by Cincinnati Art Museum
Asian American Pacific Islander Art , collection highlights , permanent collection , Bukang Kim , Yasuo Kuniyoshi , Nam June Paik , Esther Shimazu , Kataro Shirayamadani
In honor of Asian American Pacific Islander (AAPI) Heritage Month this May, the Cincinnati Art Museum is continuing to recognize and appreciate the immense role Asian peoples and cultures have in our collection, and the fundamental human right of Asian Americans to the pursuit of life, liberty, and happiness in Greater Cincinnati and across the world.
Enjoy these works in the museum’s permanent collection by artists who identify as Asian American or Pacific Islander.
Bukang Kim is a Korean-born American artist based in Cincinnati, Ohio. She received her early training at Seoul National University and, after coming to the United States in 1970, furthered her study at the University of Cincinnati. Her paintings and drawings are widely exhibited in South Korea, Europe, and the United States. In 2014, the Cincinnati Art Museum hosted the special exhibition Bukang Y. Kim: Journey, highlighting Kim’s artistic journey of over thirty years.
The path Kim has traveled in developing her artistic style is long and inspirational. Her migration to the United States led her to develop a new sensitivity to the arts and cultures of her Korean homeland and helped provide her with a completely new cultural identity, reshaping both her technical and spiritual artistic perspective. Memories from the past, such as the resounding ring of the temple bell in the mountains (Image 1), the ancient wood columns (Image 2), or the paper-mounted sliding doors in the traditional Korean house (Image 3), evoke not only strong emotions associated with her home country but also a new interpretation of the Asian philosophies and cosmological concepts (the Daoist duality of the universe: yin/yang, sound/silence, solid/void, within/without, light/dark) so familiar to her. Her western-based training, combined with her deep understanding of Asian aesthetics and strong discipline in Asian calligraphy, has helped her create a powerful and distinctive pictorial language all her own.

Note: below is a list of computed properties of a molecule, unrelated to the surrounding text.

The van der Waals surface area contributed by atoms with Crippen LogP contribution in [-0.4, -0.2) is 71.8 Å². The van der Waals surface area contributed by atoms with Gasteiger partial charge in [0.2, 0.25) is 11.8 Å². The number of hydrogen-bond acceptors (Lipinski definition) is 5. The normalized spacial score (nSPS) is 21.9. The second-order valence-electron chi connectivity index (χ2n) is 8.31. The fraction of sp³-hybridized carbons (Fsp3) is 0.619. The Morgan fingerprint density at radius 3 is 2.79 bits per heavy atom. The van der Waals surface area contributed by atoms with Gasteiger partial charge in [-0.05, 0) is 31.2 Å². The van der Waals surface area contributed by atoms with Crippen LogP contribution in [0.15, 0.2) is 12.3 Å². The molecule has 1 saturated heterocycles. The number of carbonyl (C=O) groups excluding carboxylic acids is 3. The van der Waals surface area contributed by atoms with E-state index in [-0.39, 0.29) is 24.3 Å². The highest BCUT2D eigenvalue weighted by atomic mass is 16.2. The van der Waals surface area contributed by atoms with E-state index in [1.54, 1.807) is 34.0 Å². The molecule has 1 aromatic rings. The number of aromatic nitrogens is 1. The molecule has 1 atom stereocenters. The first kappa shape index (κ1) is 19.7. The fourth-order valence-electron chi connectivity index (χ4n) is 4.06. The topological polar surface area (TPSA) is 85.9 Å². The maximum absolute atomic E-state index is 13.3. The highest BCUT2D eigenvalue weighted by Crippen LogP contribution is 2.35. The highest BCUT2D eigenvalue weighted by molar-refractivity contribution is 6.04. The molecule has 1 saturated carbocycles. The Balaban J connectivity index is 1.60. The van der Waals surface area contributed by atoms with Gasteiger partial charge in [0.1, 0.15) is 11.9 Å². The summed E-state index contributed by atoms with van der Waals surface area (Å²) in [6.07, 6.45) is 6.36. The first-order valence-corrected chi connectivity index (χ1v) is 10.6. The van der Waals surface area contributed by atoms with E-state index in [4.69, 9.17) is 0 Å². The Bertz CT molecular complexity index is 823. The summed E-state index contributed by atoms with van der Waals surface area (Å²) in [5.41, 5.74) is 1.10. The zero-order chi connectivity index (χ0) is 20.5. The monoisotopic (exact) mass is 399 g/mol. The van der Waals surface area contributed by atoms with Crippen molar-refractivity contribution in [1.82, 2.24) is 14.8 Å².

Bukang Y. Kim, (Korean American, b. 1943), The Bell, 1988, acrylic on canvas, 84 x 96 in. (213.4 x 243.8 cm), Gift of Bukang Yu Kim and Dr. Young Ghon Kim, 2019.291
Bukang Y. Kim, (Korean American, b. 1943), Column, 1988, mixed media on canvas, 84 x 66 in. (213.4 x 167.6 cm), Gift of Bukang Yu Kim and Dr. Young Ghon Kim, and family, 2015.140. This artwork is currently on view in Gallery 124.
Bukang Y. Kim, (Korean American, b. 1943), Morning Calm, 1988, mixed media on canvas, 84 x 66 in. (213.4 x 167.6 cm), Gift of Bukang Yu Kim and Dr. Young Ghon Kim, and family, 2015.139